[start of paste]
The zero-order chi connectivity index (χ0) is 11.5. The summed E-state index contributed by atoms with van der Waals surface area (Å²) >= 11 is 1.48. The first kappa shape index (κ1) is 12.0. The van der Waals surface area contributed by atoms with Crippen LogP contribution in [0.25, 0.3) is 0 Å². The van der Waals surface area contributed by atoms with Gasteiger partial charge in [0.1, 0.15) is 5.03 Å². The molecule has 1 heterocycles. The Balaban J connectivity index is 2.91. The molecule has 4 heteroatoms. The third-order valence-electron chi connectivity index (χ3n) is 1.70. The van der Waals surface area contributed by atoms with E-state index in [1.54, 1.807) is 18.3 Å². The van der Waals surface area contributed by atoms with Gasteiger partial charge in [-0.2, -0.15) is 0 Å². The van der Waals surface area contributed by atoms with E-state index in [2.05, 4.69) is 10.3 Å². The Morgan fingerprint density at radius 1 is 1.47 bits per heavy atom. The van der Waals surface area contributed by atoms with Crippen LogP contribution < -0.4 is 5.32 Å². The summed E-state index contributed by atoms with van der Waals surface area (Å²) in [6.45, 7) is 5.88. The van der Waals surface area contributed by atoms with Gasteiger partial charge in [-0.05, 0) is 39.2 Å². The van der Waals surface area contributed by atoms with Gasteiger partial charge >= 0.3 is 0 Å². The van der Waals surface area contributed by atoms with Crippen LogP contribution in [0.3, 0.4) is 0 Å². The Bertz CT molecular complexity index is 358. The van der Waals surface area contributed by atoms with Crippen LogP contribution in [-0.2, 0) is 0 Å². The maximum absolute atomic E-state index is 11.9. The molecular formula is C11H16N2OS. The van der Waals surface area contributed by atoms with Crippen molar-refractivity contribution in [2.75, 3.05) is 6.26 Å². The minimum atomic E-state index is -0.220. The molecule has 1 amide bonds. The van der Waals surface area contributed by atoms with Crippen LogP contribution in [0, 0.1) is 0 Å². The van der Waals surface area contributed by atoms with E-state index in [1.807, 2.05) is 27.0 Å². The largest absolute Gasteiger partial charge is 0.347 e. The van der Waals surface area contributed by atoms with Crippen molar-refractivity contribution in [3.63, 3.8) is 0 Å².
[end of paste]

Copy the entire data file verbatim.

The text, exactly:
The zero-order chi connectivity index (χ0) is 11.5. The summed E-state index contributed by atoms with van der Waals surface area (Å²) >= 11 is 1.48. The first kappa shape index (κ1) is 12.0. The van der Waals surface area contributed by atoms with Crippen LogP contribution in [0.25, 0.3) is 0 Å². The van der Waals surface area contributed by atoms with Gasteiger partial charge in [0.1, 0.15) is 5.03 Å². The molecule has 1 heterocycles. The Balaban J connectivity index is 2.91. The molecule has 4 heteroatoms. The third-order valence-electron chi connectivity index (χ3n) is 1.70. The van der Waals surface area contributed by atoms with E-state index in [1.54, 1.807) is 18.3 Å². The van der Waals surface area contributed by atoms with Gasteiger partial charge in [-0.2, -0.15) is 0 Å². The van der Waals surface area contributed by atoms with E-state index in [2.05, 4.69) is 10.3 Å². The Morgan fingerprint density at radius 1 is 1.47 bits per heavy atom. The van der Waals surface area contributed by atoms with Crippen LogP contribution < -0.4 is 5.32 Å². The summed E-state index contributed by atoms with van der Waals surface area (Å²) in [6.45, 7) is 5.88. The van der Waals surface area contributed by atoms with Gasteiger partial charge in [-0.05, 0) is 39.2 Å². The van der Waals surface area contributed by atoms with Gasteiger partial charge >= 0.3 is 0 Å². The van der Waals surface area contributed by atoms with Crippen LogP contribution in [0.3, 0.4) is 0 Å². The Bertz CT molecular complexity index is 358. The van der Waals surface area contributed by atoms with Crippen LogP contribution in [-0.2, 0) is 0 Å². The maximum absolute atomic E-state index is 11.9. The molecular formula is C11H16N2OS. The van der Waals surface area contributed by atoms with Crippen molar-refractivity contribution in [2.75, 3.05) is 6.26 Å². The minimum atomic E-state index is -0.220. The molecule has 1 amide bonds. The van der Waals surface area contributed by atoms with Crippen LogP contribution in [0, 0.1) is 0 Å². The van der Waals surface area contributed by atoms with E-state index in [1.807, 2.05) is 27.0 Å². The largest absolute Gasteiger partial charge is 0.347 e. The van der Waals surface area contributed by atoms with Crippen molar-refractivity contribution in [3.63, 3.8) is 0 Å².